March 25, 2020 - As a member of the Alternative Reference Rates Committee (ARRC) and Co-Chair of the ARRC’s Business Loans Working Group, the LSTA has received many inquiries on whether LIBOR cessation will be extended due to the Covid-19 crisis. The unfortunate answer is that, at this point, we still have to assume LIBOR cessation at the end of December 2021. Here’s why – and what the U.K. Financial Conduct Authority (“FCA”) had to say.
It’s important to remember that LIBOR exists because panel banks provide LIBOR submissions to the ICE Benchmark Association, which in turn uses those submissions to publish LIBOR rates in a number of currencies. While a number of banks do not like making LIBOR submissions, they have agreed to submit LIBOR through the end of 2021. (That is where the December 31, 2021 date comes from; it is not a regulatory fiat.)
So unless the LIBOR panel banks announce that they intend to submit LIBOR beyond December 31, 2021, we still must assume that LIBOR ends then.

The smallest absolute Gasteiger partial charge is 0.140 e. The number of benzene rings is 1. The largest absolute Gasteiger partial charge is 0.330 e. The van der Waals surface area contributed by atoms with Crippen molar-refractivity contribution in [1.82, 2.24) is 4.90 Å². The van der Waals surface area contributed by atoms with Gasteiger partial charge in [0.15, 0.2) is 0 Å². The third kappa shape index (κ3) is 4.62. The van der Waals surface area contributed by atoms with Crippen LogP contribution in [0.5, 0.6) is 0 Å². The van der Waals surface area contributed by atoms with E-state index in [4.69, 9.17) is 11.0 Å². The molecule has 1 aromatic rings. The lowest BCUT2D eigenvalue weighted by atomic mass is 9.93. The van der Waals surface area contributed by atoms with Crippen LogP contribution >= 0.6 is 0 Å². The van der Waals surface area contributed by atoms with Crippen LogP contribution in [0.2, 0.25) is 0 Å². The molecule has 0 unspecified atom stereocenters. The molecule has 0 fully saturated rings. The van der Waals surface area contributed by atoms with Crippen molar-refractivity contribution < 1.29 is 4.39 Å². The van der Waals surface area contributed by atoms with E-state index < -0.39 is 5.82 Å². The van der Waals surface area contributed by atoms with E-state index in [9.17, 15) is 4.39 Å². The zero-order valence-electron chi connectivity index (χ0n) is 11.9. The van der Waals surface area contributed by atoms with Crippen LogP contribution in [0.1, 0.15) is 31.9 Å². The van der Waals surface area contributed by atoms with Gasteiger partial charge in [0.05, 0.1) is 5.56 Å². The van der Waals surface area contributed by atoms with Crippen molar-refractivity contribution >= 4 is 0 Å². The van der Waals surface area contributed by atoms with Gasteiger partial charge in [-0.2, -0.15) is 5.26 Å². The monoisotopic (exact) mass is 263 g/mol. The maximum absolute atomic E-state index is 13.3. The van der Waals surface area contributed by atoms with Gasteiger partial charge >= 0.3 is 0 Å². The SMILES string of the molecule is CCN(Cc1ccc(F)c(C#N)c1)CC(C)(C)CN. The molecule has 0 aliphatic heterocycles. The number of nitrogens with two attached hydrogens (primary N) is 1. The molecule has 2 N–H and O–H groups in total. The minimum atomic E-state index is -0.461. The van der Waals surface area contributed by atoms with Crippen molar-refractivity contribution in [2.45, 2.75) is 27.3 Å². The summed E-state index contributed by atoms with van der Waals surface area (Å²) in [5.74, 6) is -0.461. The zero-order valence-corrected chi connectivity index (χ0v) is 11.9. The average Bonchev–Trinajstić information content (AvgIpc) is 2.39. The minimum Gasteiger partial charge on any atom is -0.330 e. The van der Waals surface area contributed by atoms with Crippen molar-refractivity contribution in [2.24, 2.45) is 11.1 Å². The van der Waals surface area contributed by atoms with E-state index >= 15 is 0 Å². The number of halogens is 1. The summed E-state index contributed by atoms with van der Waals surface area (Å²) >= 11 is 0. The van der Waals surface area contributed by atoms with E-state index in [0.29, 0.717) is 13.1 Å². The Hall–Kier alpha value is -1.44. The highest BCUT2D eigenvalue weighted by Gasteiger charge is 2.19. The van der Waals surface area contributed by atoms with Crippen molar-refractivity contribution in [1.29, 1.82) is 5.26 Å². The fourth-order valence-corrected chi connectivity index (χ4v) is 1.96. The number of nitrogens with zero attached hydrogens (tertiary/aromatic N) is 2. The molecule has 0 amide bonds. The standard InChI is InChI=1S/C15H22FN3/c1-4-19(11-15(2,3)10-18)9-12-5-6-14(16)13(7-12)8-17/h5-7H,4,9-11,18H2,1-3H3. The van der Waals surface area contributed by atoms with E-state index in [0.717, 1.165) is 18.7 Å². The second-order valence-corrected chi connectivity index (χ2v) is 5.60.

The FCA posted a statement to that effect on March 25th. Specifically, the U.K. regulator states “[t]he central assumption that firms cannot rely on LIBOR being published after the end of 2021 has not changed and should remain the target date for all firms to meet. The transition from LIBOR remains an essential task that will strengthen the global financial system. Many preparations for transition will be able to continue. There has, however, been an impact on the timing of some aspects of the transition programmes of many firms. Particularly in segments of the UK market that have made less progress in transition and are therefore still more reliant on LIBOR, such as the loan market, it is likely to affect some of the interim transition milestones.” On the last point (around loans), one U.K. interim milestone recommended that no sterling LIBOR issuances occur after the end of 3Q 2020. That had been viewed as challenging for loans; nonetheless, any potential change in such interim milestones still does not mean that LIBOR will continue past December 2021. Again, that is for the LIBOR panel banks to decide.